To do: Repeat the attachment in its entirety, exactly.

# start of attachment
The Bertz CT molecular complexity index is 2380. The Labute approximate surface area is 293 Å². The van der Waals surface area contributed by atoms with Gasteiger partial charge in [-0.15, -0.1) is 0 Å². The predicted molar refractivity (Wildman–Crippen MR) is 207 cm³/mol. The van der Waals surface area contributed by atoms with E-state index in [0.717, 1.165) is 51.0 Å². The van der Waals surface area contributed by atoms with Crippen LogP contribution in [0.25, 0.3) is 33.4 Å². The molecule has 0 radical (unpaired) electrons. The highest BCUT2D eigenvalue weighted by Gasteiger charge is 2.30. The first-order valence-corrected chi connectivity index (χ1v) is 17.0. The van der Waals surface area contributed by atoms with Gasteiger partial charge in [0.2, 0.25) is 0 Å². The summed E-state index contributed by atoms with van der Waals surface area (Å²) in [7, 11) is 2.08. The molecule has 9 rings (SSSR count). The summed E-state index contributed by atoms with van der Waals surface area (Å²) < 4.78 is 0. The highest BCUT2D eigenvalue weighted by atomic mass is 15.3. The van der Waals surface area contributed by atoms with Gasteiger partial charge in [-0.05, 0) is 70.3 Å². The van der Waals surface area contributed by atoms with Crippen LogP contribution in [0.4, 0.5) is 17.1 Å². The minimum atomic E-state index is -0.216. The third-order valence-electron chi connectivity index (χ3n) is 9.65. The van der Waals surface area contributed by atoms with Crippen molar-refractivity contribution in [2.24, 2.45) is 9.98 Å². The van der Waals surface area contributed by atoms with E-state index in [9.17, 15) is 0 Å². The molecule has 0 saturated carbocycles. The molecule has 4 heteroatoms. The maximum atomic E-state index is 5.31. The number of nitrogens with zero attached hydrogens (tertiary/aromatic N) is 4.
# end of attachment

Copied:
The Bertz CT molecular complexity index is 2380. The Labute approximate surface area is 293 Å². The van der Waals surface area contributed by atoms with Gasteiger partial charge in [-0.15, -0.1) is 0 Å². The predicted molar refractivity (Wildman–Crippen MR) is 207 cm³/mol. The van der Waals surface area contributed by atoms with E-state index in [0.717, 1.165) is 51.0 Å². The van der Waals surface area contributed by atoms with Crippen LogP contribution in [0.25, 0.3) is 33.4 Å². The molecule has 0 radical (unpaired) electrons. The highest BCUT2D eigenvalue weighted by Gasteiger charge is 2.30. The first-order valence-corrected chi connectivity index (χ1v) is 17.0. The van der Waals surface area contributed by atoms with Gasteiger partial charge in [0.2, 0.25) is 0 Å². The summed E-state index contributed by atoms with van der Waals surface area (Å²) in [7, 11) is 2.08. The molecule has 9 rings (SSSR count). The summed E-state index contributed by atoms with van der Waals surface area (Å²) < 4.78 is 0. The highest BCUT2D eigenvalue weighted by atomic mass is 15.3. The van der Waals surface area contributed by atoms with Gasteiger partial charge in [-0.05, 0) is 70.3 Å². The van der Waals surface area contributed by atoms with Crippen LogP contribution in [0.4, 0.5) is 17.1 Å². The minimum atomic E-state index is -0.216. The third-order valence-electron chi connectivity index (χ3n) is 9.65. The van der Waals surface area contributed by atoms with Crippen molar-refractivity contribution in [2.24, 2.45) is 9.98 Å². The van der Waals surface area contributed by atoms with E-state index in [9.17, 15) is 0 Å². The molecule has 0 saturated carbocycles. The molecule has 4 heteroatoms. The maximum atomic E-state index is 5.31. The number of nitrogens with zero attached hydrogens (tertiary/aromatic N) is 4.